The next couple of days were hectic. I cried of course, but mostly I just felt numb. The house quickly filled with the people who would soon become my circle of support – a kind of support that, five years later, has never left me. If anything, it’s only become stronger. I am lucky. I have so many people in my life who love me and would do just about anything for me. I have to remind myself of this from time to time, when my head starts to win and the negative thoughts creep in. I think of the way Holly Golightly describes that feeling in Capote’s Breakfast at Tiffany’s as “the mean reds”. I get the mean reds.

The wake was something out of a movie. Nearly a thousand well-wishers made their way through the funeral parlour – which was filled with flowers, something dad used to always say he wanted. As a landscaper, it made sense. And instead of the typical death dirges that usually come through the speakers – the depressing elevator-type musak – it was one of dad’s mixed CDs he made. Mostly Irish tunes. And one of his favourites, which has subsequently become one of my favourites – You Are My Sunshine.

He used to talk about how death shouldn’t be mourned, but rather should be a celebration of the deceased’s life. And his wake was just that. At one point my friend came up to me in the procession line (after waiting for two hours) and said she’d almost forgotten why she was there, as everyone was in good spirits and telling Lou stories and listening to uplifting tunes. While it was a very sad time, it was also a very positive time. I’m grateful for that day.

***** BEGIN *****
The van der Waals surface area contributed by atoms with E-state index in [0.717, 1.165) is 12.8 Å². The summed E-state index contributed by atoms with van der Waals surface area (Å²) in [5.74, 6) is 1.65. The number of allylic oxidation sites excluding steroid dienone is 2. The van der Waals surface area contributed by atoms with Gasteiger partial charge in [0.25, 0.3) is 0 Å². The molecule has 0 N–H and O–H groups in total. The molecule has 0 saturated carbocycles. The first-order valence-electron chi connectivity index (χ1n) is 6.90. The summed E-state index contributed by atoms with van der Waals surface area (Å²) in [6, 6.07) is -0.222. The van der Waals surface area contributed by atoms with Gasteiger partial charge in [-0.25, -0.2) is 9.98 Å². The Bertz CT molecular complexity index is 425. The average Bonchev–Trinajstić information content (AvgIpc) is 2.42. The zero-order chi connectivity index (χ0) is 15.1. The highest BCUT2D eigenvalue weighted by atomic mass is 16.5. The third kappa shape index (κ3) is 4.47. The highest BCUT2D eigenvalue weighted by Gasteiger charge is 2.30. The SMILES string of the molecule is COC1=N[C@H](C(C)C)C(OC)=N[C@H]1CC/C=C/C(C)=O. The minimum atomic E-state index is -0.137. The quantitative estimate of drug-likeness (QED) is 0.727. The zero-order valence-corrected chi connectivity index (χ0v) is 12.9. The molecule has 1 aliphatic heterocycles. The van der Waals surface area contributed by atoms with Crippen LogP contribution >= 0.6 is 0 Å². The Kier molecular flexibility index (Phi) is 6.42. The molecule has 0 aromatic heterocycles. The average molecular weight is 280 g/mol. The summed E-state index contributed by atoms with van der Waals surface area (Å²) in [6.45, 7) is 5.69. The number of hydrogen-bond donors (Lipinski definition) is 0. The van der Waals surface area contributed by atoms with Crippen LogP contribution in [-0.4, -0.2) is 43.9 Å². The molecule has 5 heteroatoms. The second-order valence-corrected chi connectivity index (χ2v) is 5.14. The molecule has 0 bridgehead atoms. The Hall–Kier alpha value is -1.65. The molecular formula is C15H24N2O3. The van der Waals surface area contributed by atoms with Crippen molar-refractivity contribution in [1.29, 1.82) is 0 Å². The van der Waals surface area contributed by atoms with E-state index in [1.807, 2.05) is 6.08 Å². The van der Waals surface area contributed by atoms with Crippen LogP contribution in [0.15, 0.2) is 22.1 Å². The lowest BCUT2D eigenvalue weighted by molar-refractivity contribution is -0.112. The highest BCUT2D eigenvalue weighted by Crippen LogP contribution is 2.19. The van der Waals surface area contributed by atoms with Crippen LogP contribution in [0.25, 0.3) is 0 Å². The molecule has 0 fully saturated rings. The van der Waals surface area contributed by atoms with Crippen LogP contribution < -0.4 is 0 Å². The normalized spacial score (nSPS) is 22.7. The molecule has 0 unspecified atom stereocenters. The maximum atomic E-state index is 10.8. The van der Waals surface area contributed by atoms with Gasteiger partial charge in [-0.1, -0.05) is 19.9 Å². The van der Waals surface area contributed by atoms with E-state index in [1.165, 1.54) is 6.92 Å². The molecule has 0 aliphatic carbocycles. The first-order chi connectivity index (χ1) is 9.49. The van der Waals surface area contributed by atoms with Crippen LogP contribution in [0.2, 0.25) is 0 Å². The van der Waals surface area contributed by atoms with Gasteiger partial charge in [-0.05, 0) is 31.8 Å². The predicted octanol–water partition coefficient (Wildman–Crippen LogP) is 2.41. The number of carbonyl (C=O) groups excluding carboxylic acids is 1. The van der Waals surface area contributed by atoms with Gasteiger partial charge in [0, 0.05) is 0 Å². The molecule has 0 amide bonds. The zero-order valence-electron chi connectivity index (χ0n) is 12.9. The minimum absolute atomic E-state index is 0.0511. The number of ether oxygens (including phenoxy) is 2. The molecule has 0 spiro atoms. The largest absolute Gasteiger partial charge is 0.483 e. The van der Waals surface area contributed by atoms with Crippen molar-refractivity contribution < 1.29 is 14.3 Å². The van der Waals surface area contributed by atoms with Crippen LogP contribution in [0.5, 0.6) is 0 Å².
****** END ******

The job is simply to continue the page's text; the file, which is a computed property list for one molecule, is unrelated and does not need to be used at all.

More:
Following the wake, everyone came to my parents’ house. And in true Irish wake fashion, the booze was flowing. My parents’ house was always the place where everyone gathered. There’s a big deck and a bonfire pit in the back yard and for as long as I can remember, it was a place filled with happiness, warmth and caring people. A large family really, comprised of friends, neighbours and actual family members. It was a happy crew. Even on that day. It was a very emotionally-fueled time and I’ve never felt so much love in all my life. It was then I realized just what kind of impact my dad had not only on my sister, my mother and I, but on everyone who ever knew him. He was just one of those rare good and decent men who only wanted to do right by his family. He wanted to spoil his girls. And spoil us he did without apology. I miss him every day.

Ah Lou. You left us too soon, but I know you are always with us. I love you.